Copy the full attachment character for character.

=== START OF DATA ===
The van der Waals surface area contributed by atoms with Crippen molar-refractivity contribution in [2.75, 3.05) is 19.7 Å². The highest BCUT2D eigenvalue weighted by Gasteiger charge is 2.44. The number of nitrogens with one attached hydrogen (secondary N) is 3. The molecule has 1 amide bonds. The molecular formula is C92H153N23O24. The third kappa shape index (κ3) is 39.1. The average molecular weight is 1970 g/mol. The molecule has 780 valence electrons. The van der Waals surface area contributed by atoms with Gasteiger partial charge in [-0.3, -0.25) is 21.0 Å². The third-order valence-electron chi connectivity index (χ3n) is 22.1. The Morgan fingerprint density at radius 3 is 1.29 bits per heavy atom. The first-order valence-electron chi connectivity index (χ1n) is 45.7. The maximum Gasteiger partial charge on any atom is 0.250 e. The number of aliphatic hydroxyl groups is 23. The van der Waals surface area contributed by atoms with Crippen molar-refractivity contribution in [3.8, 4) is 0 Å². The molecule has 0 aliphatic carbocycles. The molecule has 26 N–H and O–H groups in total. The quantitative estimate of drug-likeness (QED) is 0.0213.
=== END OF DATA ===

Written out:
The van der Waals surface area contributed by atoms with Crippen molar-refractivity contribution in [2.75, 3.05) is 19.7 Å². The highest BCUT2D eigenvalue weighted by Gasteiger charge is 2.44. The number of nitrogens with one attached hydrogen (secondary N) is 3. The molecule has 1 amide bonds. The molecular formula is C92H153N23O24. The third kappa shape index (κ3) is 39.1. The average molecular weight is 1970 g/mol. The molecule has 780 valence electrons. The van der Waals surface area contributed by atoms with Gasteiger partial charge in [-0.3, -0.25) is 21.0 Å². The third-order valence-electron chi connectivity index (χ3n) is 22.1. The Morgan fingerprint density at radius 3 is 1.29 bits per heavy atom. The first-order valence-electron chi connectivity index (χ1n) is 45.7. The maximum Gasteiger partial charge on any atom is 0.250 e. The number of aliphatic hydroxyl groups is 23. The van der Waals surface area contributed by atoms with Crippen molar-refractivity contribution in [3.8, 4) is 0 Å². The molecule has 0 aliphatic carbocycles. The molecule has 26 N–H and O–H groups in total. The quantitative estimate of drug-likeness (QED) is 0.0213.